Originally posted on the anniversary of the publication of his poem, For the Fallen, 21st September 2014, Laurence Binyon’s poem has become synonymous with remembrance services across the country. This week is remembrance Weekend (and Veteran’s day in the United States) on which we remember the fallen: those who gave the greatest sacrifice, so we could live in peace.
I thought it appropriate to repost this during Thai special week so we know a little more about the poem and the history behind it.
‘Lest we forget’
“To all those who went before, (Robert) Laurence Binyon’s 1914 poem is widely used in remembrance services across the world. Laurence Binyon wrote his For the Fallen, with its Ode of Remembrance, while Binyon was visiting the cliffs of North Cornwall between Pentire Point and The Rumps.
Today, if you visit, there is a stone plaque at the spot to commemorate his poem, which reads: “For the Fallen Composed on these cliffs 1914″. There is also a second plaque located on the beehive monument on the East Cliff above Portreath in central North Cornwall. There, you will find a plaque on a statue inscribed with the same words. Laurence Binyon’s poem, For the Fallen, was published in The Times newspaper, following heightened public sentiment due to the recent Battle of Marne (5-12 September 1914) on 21st September 1914, 100 years ago today. http://wp.me/P4xjD9-8u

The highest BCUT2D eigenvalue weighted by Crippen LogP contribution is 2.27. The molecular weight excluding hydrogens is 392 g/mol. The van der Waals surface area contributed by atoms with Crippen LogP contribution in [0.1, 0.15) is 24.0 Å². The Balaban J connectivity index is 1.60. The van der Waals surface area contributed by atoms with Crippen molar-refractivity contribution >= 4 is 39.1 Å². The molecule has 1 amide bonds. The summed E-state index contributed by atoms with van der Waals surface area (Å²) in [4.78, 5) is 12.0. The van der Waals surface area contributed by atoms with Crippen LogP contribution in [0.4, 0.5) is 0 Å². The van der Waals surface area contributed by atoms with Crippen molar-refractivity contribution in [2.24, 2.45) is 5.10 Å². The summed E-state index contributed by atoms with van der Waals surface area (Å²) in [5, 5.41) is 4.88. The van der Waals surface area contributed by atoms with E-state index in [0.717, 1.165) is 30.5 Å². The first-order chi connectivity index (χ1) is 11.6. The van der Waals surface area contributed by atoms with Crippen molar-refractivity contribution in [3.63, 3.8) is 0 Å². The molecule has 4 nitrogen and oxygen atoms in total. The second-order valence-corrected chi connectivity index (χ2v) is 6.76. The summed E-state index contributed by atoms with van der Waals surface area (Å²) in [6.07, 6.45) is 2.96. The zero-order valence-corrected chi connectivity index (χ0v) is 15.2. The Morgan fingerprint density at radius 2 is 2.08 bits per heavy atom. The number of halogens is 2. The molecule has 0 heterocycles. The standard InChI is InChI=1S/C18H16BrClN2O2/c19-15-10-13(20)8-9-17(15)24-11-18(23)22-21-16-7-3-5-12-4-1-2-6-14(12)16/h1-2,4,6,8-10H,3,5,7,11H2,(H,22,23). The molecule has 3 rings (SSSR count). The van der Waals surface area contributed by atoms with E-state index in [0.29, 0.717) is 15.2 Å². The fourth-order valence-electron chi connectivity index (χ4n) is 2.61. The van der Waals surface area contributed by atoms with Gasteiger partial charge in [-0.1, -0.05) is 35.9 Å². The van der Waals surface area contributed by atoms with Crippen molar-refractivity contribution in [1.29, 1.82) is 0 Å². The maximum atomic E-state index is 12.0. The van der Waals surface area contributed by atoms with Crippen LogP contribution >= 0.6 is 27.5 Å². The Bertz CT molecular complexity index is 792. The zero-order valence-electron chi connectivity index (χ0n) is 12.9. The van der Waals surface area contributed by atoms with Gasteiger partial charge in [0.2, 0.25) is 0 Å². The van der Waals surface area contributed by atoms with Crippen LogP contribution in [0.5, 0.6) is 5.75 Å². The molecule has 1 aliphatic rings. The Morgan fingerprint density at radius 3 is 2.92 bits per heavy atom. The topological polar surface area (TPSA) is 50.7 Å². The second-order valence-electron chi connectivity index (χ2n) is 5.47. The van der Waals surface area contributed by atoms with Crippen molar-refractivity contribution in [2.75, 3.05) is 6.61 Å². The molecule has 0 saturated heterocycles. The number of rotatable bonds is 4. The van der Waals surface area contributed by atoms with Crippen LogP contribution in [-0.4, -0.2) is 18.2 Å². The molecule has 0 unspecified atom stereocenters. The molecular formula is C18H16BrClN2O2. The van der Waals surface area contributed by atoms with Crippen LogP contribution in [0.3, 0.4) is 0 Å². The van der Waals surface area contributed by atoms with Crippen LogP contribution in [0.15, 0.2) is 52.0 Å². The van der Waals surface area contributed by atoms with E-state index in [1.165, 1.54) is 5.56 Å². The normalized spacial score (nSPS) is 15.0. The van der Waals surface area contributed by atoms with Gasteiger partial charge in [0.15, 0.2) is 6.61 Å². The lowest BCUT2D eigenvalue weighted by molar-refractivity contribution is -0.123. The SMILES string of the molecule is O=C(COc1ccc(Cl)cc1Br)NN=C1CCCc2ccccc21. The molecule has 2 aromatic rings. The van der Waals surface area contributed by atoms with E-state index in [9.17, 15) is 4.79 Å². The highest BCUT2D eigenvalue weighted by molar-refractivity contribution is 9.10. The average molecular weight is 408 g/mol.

For the Fallen
With proud thanksgiving, a mother for her children,
England mourns for her dead across the sea.
Flesh of her flesh they were, spirit of her spirit,
Fallen in the cause of the free.
Solemn the drums thrill: Death august and royal
Sings sorrow up into immortal spheres.
There is music in the midst of desolation
And a glory that shines upon our tears.
They went with songs to the battle, they were young,
Straight of limb, true of eye, steady and aglow.
They were staunch to the end against odds uncounted;
They fell with their faces to the foe.
They shall grow not old, as we that are left grow old:
Age shall not weary them, nor the years condemn.
At the going down of the sun and in the morning
We will remember them.
They mingle not with their laughing comrades again;
They sit no more at familiar tables of home;
They have no lot in our labour of the day-time;
They sleep beyond England’s foam.
But where our desires are and our hopes profound,
Felt as a well-spring that is hidden from sight,
To the innermost heart of their own land they are known
As the stars are known to the Night;
As the stars that shall be bright when we are dust,
Moving in marches upon the heavenly plain,
As the stars that are starry in the time of our darkness,
To the end, to the end, they remain.
(Published in The Times newspaper, 21st September 1914).
Thanks to Marcella who contributed to the writing of the original post.”